Review: 100 Cupboards

Drumroll please!! Something drastic is going to be happening over here on *Just Footnotes* in the near future . . . well, basically starting today! I’m starting the transition into incorporating kids’ books into my reviews. Today’s book is a chapter book for Young Readers, but there will be a few more kids’ books making appearances now that we are expecting a . . . kid.

Jeremy and I are pretty committed to providing high-quality literature for our children to stretch their minds, imaginations, faith, and understanding of the world. I am sure that we are not the only ones, and so I would like to start including reviews for kids’ books here for any moms and dads out there who are looking for some good books for their kids as well. I’d love any recommendations that you have! My goals in these reviews are going to be to 1) provide a clear glimpse at what to expect in the book, 2) my opinion on the quality of the book, 3) any material to beware of or at least think through before reading with your child, and 4) a few discussion questions to talk through with your child in order to process the book. So, without further ado . . .


100 Cupboards
289 Pages
Ages 8-12

100 Cupboards, the first book in N.D. Wilson’s series, sets the scene for the adventures that await Henry York. The story starts as Henry arrives in Henry, Kansas, to stay with his aunt and uncle after his parents have been kidnapped during a trip in South America.

Henry had been a . . . sheltered boy. He’d never learned to play baseball, and had been instructed by his parents to wear a helmet during gym class. He definitely experienced a bit of culture shock to see how kids lived in Henry, Kansas. He had his first taste of soda, his first experience with a pocketknife, and his made his first friends who wanted to hit a baseball with him in the hot summer afternoons.

But something else Henry experienced was something that was definitely not common to Kansas. One night, as he lay in his stuffy attic bedroom, dozing off, he heard some tapping, and then felt plaster begin to fall on him in his bed. He popped up, curious to see what was causing the plaster to fall. Over the course of the next few nights, and with the help of his middle cousin, Henrietta and their secretive late night plots, they worked to uncover an entire wall filled with eclectic cupboards – all different shapes, sizes, and materials. Henrietta immediately (and correctly) deduced that they were magic of some sort, though she had know idea how to use them or what kind of magic might lay in or behind them. Henry on the other hand, started off very skeptically, unsure what to make of the new discovery. It wasn’t long, though, before clues started unraveling, and Henry and Henrietta made a little headway on what exactly the cupboards might mean. Things were progressing, and Henry had laid a few ground rules with Henrietta, when one night, they mistakenly opened the secret passageway, and Henrietta got lost into another world.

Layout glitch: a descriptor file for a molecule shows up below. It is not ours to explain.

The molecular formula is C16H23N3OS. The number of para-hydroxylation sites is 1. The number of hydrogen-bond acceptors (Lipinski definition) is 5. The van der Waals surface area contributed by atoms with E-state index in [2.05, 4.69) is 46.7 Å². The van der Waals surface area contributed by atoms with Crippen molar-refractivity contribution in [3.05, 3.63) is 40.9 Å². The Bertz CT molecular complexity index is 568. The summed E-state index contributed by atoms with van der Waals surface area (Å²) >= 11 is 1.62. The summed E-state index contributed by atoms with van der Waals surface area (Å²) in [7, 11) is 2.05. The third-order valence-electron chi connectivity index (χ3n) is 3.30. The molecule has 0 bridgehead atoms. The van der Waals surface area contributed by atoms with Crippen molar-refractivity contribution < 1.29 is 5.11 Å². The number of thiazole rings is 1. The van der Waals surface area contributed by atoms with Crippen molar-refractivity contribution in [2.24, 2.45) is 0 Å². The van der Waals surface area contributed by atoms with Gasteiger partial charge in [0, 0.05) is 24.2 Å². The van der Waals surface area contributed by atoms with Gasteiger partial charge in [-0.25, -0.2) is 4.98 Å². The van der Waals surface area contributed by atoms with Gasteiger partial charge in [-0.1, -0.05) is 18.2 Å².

Henry was rightfully terrified, and did his best to decipher what other clues were left behind to try and find her. It was not an easy task, and along the way he ended up bringing a boy back from another world by accident. In the end, the entire Willis family – Frank, Dotty, and Henrietta’s two sisters, Penelope and Anastasia – would be involved, along with a neighbor boy, Zeke, in confronting an evil that made its way into Henry, Kansas. Though everything turns out in the end, it is just the beginning of something much larger that is going to take place in the worlds of the cupboards.


I had read this book a few years ago, and decided to re-read it, in anticipation of reading it to Bug when they get here. {I know, we’re a bit ambitious in our baby books. But I figure I might as well enjoy the stories we read them while their still too little to understand!} I really like this story. I love how imaginative and different it is. I always fear when I pick up a book that has any similarities to other books I like that it will be a rip-off or just a shadow of the other book. In this case, I had worried that there would be a bit too much Narnia in this book, but there definitely is not. N.D. Wilson has done a masterful job of creating a new world and a new way of accessing and traversing the worlds. You definitely get a taste for it in the first book, and I know more is to come in the following two. {I’ve also already read those, but a couple of years ago.}

The one caution I would raise for some parents is the fact that the book is very ‘magical’. I am very pro-magic for kids {you should be seeing a post on this in the next week}, so in my mind, it is completely suitable for kids, but I know that some parents are of the opinion that magic is detrimental for kids, and therefore try to avoid it. If you are one of those parents, then I would not recommend this book for you. The one other thing that I had forgotten about this book is that the villain, the character that embodies evil in the story, is quite grotesque and perhaps a bit scary for young kids. I don’t think she necessarily will be for all children, but it is just another caution to raise. Otherwise, I believe this is a great story for kids.


Discussion Questions:

  1. Henry often blames others when he is frustrated about something. Why do you think he does this? Can you think of any Bible stories that have a similar idea?
  2. How do we see Henry show love in this story? Are there any times when he doesn’t show love? Why do you think he acts this way?

{Hopefully, I’ll get better at pulling out discussion questions from stories. Bear with me, and we’ll grow together!}

Have you read this book? What were your thoughts? Did your kids like the story?

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